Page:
Prism 10 – Acrylic on canvas, magazine & speciality papers, polyurethane, 30″x40″
Detail of Prism 10
Prism 1 – Acrylic on canvas, magazine & speciality papers, polyurethane, 36″x48″
Detail of Prism 1
Prism 8 – Acrylic on canvas, magazine & speciality papers, polyurethane, 48″x60″
Detail of Prism 8
This week I headed over to the Mary Boone Gallery to see the incredible Jacob Hashimoto show. To read a more in-depth article Click Here
Read about my visit to the Museum of Art and Design’s NYC Makers: The MAD Biennial Click Here
To read about my continued love of work by Marilyn Minter Click Here
It’s been awhile since I posted anything on here. Sorry about that.
But I have been super busy this summer. I am in the midst of a new series of paintings (images to come in the soon). Making a new website and trying to figure out how the world of the interweb has changed since I made my last one 4 years ago(!) My lease is up on my studio and I have been trying to find a new one, which if you know nothing about Manhattan or New York real estate, is one of the worst nerve-racking experiences. I also have taken a job writing which is a weekly art column for the Sixty Hotel group.
I was approached in the Spring and the idea intrigued me. They told me I could write about anything I wanted that pertains to art, which was a plus for me because it’s hard to discuss or write about things I can not find value in. I also thought that in the history of being an artist or what people have thought being an artist is supposed to be, artists have not really been encouraged to discuss or even comment on the world they are surrounded by.
The art world has become a business that depends more on marketing than how gifted or innovative a person may be. It is about who you know and the press that you can receive. Also an artist is not one thing anymore. Artists have to be engaged in a broad spectrum of activities that relate to art. They have to sell and market themselves to a wide variety of people in different positions. It is one of the hardest “jobs” in life (I put jobs in quotes because it’s not a 9-5 job, it is a all consuming lifestyle).
With that in my mind, I thought that I would write about artists I believe in. Artists who I believe are extremely talented, whether they are emerging or established. The people I believe deserve the hype. I would write and instead of being the enemy (as art critics are often seen as), I would be an educator who could illuminate artists the art world should value.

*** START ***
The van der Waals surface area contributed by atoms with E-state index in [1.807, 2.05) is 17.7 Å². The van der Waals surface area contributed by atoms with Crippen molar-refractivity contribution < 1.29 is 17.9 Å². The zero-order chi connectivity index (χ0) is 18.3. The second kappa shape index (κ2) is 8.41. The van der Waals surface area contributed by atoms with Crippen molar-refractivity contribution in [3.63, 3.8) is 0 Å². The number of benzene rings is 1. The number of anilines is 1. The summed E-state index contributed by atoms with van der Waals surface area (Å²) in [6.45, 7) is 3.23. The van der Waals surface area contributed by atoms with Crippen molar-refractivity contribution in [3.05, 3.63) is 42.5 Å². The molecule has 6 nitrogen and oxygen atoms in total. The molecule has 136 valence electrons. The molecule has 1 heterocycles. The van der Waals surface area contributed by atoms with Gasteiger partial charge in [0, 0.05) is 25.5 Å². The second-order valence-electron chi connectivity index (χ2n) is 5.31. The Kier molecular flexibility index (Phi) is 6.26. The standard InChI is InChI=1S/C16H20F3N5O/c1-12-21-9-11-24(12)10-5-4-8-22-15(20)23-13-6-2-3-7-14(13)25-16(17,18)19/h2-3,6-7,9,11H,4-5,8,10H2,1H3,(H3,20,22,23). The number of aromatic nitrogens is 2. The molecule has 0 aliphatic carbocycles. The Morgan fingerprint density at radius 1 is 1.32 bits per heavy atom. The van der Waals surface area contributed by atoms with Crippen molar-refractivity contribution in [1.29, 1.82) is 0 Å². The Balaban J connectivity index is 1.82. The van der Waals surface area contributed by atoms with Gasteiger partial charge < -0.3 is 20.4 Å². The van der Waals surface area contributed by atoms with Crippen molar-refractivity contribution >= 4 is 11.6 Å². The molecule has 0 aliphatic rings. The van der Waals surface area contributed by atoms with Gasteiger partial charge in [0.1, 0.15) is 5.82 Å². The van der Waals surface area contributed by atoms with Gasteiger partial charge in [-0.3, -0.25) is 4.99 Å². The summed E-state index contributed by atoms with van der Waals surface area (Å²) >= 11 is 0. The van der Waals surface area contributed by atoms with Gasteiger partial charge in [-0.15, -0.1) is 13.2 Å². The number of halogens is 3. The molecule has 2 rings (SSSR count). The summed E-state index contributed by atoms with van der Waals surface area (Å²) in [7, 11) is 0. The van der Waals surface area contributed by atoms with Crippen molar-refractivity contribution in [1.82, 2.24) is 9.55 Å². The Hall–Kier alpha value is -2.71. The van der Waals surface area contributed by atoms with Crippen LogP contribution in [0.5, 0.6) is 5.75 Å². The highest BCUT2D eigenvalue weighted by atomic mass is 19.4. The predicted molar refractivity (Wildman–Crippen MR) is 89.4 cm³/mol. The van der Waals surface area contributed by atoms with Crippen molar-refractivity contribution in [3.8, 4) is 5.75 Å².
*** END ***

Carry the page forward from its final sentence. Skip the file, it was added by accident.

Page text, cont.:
To explore the articles I have written click the link below.
Art articles for 60 Hotel Group
Kara Walker’s newest installation is a bit different then her usual cut-paper silhouettes and animations based on her explorations through race, gender, identity, history and power. It still circles with the same subjects but it presents them in a different manner as previous works.
The installation is titled “A Subtlety or the Marvelous Sugar Baby an Homage to the unpaid and overworked Artisans who have refined our Sweet tastes from the cane fields to the Kitchens of the New World on the Occasion of the demolition of the Domino Sugar Refining Plant”.
Inside the massive storage shed of the Domino Sugar Factory in Brooklyn the sculptures reference the luxurious sugar sculptures which were presented during banquets during the time of King Henry V and the triangular trade of slaves, sugar and rum.
Standing inside the great room, you realize you are surrounded by 15 oddly cute oversized molasses sculptures of kewpie doll-like boys caring what seems to be offerings of sugar fruit and spare body parts for the hybrid monster at the end of the room. Modeled after cheap souvenirs found on Amazon, these fascinating boys seem to be melting under the sunlight, which pours in from the windows at the top of the facility, creating small streams of syrup like liquid onto the dirty floor.
The main event of the installation, sits quietly surveying all that encircles her. The 75 feet long, 35 feet high, 26 feet wide, four-ton sugar-coated sphinx with a head donning a handkerchief and a large backside revealing a large exposed vulva are the combination of two racial stereotypes; the mammy figure and a satire of the highly sexualized black woman. Also there is a subtle commentary on the mammoth status (whether subconscious or not) on “Kara Walker the American Artist”, by having the large sphinx sculpture share similar features with the artist herself.
This installation is one of the most impressively grand and ingenious art installations I have ever seen. It not only exposes you to something you have never seen before but it indirectly creates questions about art and history that you may never know the answers to.